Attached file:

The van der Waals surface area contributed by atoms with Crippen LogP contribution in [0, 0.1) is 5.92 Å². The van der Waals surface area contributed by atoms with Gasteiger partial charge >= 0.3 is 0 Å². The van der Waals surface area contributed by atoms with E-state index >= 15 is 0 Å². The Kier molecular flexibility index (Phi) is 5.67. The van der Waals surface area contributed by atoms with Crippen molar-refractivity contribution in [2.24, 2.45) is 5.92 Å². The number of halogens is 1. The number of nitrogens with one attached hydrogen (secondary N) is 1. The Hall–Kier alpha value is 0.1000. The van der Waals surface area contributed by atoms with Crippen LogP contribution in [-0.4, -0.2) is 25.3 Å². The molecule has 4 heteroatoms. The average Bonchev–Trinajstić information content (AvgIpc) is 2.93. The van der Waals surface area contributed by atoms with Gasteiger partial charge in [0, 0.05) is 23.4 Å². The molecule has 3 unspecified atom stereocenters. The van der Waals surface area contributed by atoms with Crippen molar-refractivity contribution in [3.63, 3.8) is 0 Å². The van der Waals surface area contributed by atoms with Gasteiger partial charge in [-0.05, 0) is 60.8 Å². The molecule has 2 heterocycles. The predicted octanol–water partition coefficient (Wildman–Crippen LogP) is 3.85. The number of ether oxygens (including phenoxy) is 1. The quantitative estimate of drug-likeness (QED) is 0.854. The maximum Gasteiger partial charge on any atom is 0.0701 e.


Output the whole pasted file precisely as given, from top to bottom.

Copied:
The van der Waals surface area contributed by atoms with Crippen LogP contribution in [0, 0.1) is 5.92 Å². The van der Waals surface area contributed by atoms with Gasteiger partial charge >= 0.3 is 0 Å². The van der Waals surface area contributed by atoms with E-state index >= 15 is 0 Å². The Kier molecular flexibility index (Phi) is 5.67. The van der Waals surface area contributed by atoms with Crippen molar-refractivity contribution in [2.24, 2.45) is 5.92 Å². The number of halogens is 1. The number of nitrogens with one attached hydrogen (secondary N) is 1. The Hall–Kier alpha value is 0.1000. The van der Waals surface area contributed by atoms with Crippen LogP contribution in [-0.4, -0.2) is 25.3 Å². The molecule has 4 heteroatoms. The average Bonchev–Trinajstić information content (AvgIpc) is 2.93. The van der Waals surface area contributed by atoms with Gasteiger partial charge in [0, 0.05) is 23.4 Å². The molecule has 3 unspecified atom stereocenters. The van der Waals surface area contributed by atoms with Crippen molar-refractivity contribution in [3.63, 3.8) is 0 Å². The van der Waals surface area contributed by atoms with Gasteiger partial charge in [-0.05, 0) is 60.8 Å². The molecule has 2 heterocycles. The predicted octanol–water partition coefficient (Wildman–Crippen LogP) is 3.85. The number of ether oxygens (including phenoxy) is 1. The quantitative estimate of drug-likeness (QED) is 0.854. The maximum Gasteiger partial charge on any atom is 0.0701 e.